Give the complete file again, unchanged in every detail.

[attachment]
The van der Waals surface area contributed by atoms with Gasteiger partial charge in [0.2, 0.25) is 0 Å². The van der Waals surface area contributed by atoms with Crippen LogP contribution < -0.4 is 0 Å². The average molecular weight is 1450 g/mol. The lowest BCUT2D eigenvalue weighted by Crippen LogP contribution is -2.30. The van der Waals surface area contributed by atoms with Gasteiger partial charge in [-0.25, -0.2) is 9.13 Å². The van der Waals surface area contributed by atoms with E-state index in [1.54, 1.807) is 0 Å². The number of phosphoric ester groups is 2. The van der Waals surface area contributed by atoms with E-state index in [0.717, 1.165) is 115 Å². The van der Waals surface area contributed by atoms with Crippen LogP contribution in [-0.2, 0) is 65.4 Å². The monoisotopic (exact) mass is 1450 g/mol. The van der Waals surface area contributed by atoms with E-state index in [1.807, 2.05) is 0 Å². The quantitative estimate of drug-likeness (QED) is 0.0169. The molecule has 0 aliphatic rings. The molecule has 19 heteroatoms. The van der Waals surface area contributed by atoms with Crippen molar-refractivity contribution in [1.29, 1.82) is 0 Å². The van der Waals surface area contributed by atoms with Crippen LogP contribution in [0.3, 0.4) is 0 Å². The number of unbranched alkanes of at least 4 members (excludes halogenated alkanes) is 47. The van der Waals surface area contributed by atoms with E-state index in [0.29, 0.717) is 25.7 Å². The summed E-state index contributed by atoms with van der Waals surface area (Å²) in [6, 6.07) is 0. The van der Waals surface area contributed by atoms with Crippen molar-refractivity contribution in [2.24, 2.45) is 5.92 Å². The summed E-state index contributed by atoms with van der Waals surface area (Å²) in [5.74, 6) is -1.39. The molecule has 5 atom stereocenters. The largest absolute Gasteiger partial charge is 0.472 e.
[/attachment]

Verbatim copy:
The van der Waals surface area contributed by atoms with Gasteiger partial charge in [0.2, 0.25) is 0 Å². The van der Waals surface area contributed by atoms with Crippen LogP contribution < -0.4 is 0 Å². The average molecular weight is 1450 g/mol. The lowest BCUT2D eigenvalue weighted by Crippen LogP contribution is -2.30. The van der Waals surface area contributed by atoms with Gasteiger partial charge in [-0.25, -0.2) is 9.13 Å². The van der Waals surface area contributed by atoms with E-state index in [1.54, 1.807) is 0 Å². The number of phosphoric ester groups is 2. The van der Waals surface area contributed by atoms with E-state index in [0.717, 1.165) is 115 Å². The van der Waals surface area contributed by atoms with Crippen LogP contribution in [-0.2, 0) is 65.4 Å². The monoisotopic (exact) mass is 1450 g/mol. The van der Waals surface area contributed by atoms with E-state index in [1.807, 2.05) is 0 Å². The quantitative estimate of drug-likeness (QED) is 0.0169. The molecule has 0 aliphatic rings. The molecule has 19 heteroatoms. The van der Waals surface area contributed by atoms with Crippen molar-refractivity contribution in [1.29, 1.82) is 0 Å². The van der Waals surface area contributed by atoms with Crippen LogP contribution in [0.3, 0.4) is 0 Å². The number of unbranched alkanes of at least 4 members (excludes halogenated alkanes) is 47. The van der Waals surface area contributed by atoms with E-state index in [0.29, 0.717) is 25.7 Å². The summed E-state index contributed by atoms with van der Waals surface area (Å²) in [6, 6.07) is 0. The van der Waals surface area contributed by atoms with Crippen molar-refractivity contribution in [2.24, 2.45) is 5.92 Å². The summed E-state index contributed by atoms with van der Waals surface area (Å²) in [5.74, 6) is -1.39. The molecule has 5 atom stereocenters. The largest absolute Gasteiger partial charge is 0.472 e.